Planned Impact

The main beneficiaries of this project will be policy makers concerned with conservation of Arctic marine mammals, Inuit communities, school pupils, teachers and the wider general public.

Throughout much of their range, seals and other mammals are important cultural and nutritional resources for indigenous and non-indigenous communities. However, seals are being measurably impacted by climate change. Our project will provide observational and modelling evidence regarding the drivers of alterations to seals' trophic position, food web structure or foraging behaviour over decadal time scales. Using multiple tools, we will delineate if changes in seal trophic position, food chain length or foraging behaviour are due to environmental factors (e.g. sea ice changes), variations in the base of the food web (e.g. from reduced nutrient supply) or the addition of new trophic levels (e.g. migration of boreal species). Our work directly benefits ongoing programmes that monitor the Arctic, such as the Five-year Science Research Agenda from the Department of Fisheries and Oceans (Canada). Our work will benefit work by DFO and aid Inuit communities develop adaptation strategies (Letter of Support from Ferguson, DFO). We will disseminate results from our project to key international organisations, such as the International Council for Exploration of the Seas (ICES) and North Atlantic Marine Mammal Commission (NAMMCO), facilitated by NAMMCO General Secretary and project partner, Desportes. Other project partners (Stenson, Hammill, Ferguson and Hop) are also involved in ICES and NAMMCO, as well as the Circumpolar Biodiversity Monitoring Programme (CBMP), making them able to disseminate our results in the context of management and policy. A one year PDRA will collate, analyse and model historical data on harp and ringed seal body condition and fecundity alongside environmental variables and determine the factors driving long term change in seal populations, disseminating their findings to ICES and NAMMCO at international meetings. This will allow the practical and applied project outputs to inform management and policy for marine mammals in the Arctic, with the potential to affect future decision making for seal populations. Thus, we directly address NERC strategy by providing tools for the 'Management of Environmental Change'.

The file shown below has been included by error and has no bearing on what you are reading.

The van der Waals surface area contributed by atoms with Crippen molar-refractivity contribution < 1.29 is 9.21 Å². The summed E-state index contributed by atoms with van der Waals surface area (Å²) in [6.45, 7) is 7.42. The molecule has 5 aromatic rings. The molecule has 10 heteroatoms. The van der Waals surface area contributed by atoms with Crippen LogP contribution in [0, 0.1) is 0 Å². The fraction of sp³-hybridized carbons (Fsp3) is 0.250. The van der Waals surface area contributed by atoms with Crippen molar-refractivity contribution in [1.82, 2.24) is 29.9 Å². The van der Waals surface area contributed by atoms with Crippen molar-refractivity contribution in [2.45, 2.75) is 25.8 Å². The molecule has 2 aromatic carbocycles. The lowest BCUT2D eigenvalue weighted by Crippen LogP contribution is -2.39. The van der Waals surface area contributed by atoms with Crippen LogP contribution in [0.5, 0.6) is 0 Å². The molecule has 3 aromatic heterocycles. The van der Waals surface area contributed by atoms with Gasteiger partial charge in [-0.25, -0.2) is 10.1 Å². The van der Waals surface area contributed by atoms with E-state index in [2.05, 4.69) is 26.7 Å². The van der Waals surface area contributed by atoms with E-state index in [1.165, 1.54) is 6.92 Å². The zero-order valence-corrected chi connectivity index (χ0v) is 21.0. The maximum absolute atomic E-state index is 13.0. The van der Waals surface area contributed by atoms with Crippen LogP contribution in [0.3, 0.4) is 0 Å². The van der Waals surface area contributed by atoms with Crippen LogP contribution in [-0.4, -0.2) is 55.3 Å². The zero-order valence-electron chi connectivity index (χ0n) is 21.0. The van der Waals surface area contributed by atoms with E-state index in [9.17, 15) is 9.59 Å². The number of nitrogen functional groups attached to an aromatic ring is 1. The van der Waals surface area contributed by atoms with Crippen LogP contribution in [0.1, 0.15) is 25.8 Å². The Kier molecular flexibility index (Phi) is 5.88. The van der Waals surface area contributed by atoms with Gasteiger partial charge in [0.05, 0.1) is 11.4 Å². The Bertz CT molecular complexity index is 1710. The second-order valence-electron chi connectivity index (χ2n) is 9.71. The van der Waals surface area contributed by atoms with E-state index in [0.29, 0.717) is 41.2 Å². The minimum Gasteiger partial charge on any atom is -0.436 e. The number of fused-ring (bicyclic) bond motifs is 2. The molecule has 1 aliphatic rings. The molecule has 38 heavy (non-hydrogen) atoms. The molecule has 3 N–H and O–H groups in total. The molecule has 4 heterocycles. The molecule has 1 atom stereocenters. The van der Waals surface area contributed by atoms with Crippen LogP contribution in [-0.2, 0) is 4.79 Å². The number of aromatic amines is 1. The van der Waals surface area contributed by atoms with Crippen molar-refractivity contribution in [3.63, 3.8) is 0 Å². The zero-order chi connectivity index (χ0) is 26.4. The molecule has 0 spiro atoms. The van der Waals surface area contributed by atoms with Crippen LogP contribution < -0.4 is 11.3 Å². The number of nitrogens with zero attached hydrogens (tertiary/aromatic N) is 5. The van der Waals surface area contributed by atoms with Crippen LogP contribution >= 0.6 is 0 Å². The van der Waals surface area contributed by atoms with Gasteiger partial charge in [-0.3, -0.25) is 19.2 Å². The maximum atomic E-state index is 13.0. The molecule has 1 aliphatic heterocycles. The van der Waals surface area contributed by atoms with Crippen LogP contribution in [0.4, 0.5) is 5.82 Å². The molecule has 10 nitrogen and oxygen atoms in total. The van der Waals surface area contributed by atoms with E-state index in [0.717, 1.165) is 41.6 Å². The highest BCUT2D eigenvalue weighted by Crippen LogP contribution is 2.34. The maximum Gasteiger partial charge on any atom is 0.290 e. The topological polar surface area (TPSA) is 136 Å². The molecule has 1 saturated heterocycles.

It is essential that our research outcomes are disseminated to the UK community. This is challenging but vital to recruit students into sciences, convince the public that it is worthwhile funding this type of research and increase awareness of the sensitivity of the Arctic to a changing climate. Our project will provide teachers with tools to demonstrate key concepts in our research programme. To this end, we will produce three posters to convey for example, 'Arctic food webs', 'Stable isotopes in Arctic ecology' and 'Impact of climate change on the Arctic' to school pupils in order to demonstrate how food webs operate in the Arctic. Posters will be hand-drawn by a visual artist with experience of communicating complex ideas concisely and digitized by co-PI Heath.

The general public tends to engage with popular wild life television programmes that illustrate the fauna of the Arctic and the pressures imposed by climate change. We will explain the vital role of microscopic phytoplankton and nutrients within the environment by creating one short accessible scored video, with combinations of film, hand and digital animations with commentaries aimed at the general public. The video will be distributed via a project YouTube channel and via our own website.

At the programme level we suggest (a) creating a dedicated programme website and social media outlets, (b) soliciting the BBC or Discovery Channel to produce a short documentary about the programme and (c) hiring an expert in science communication and impact to represent the programme and/or train members of the research programme in science communication.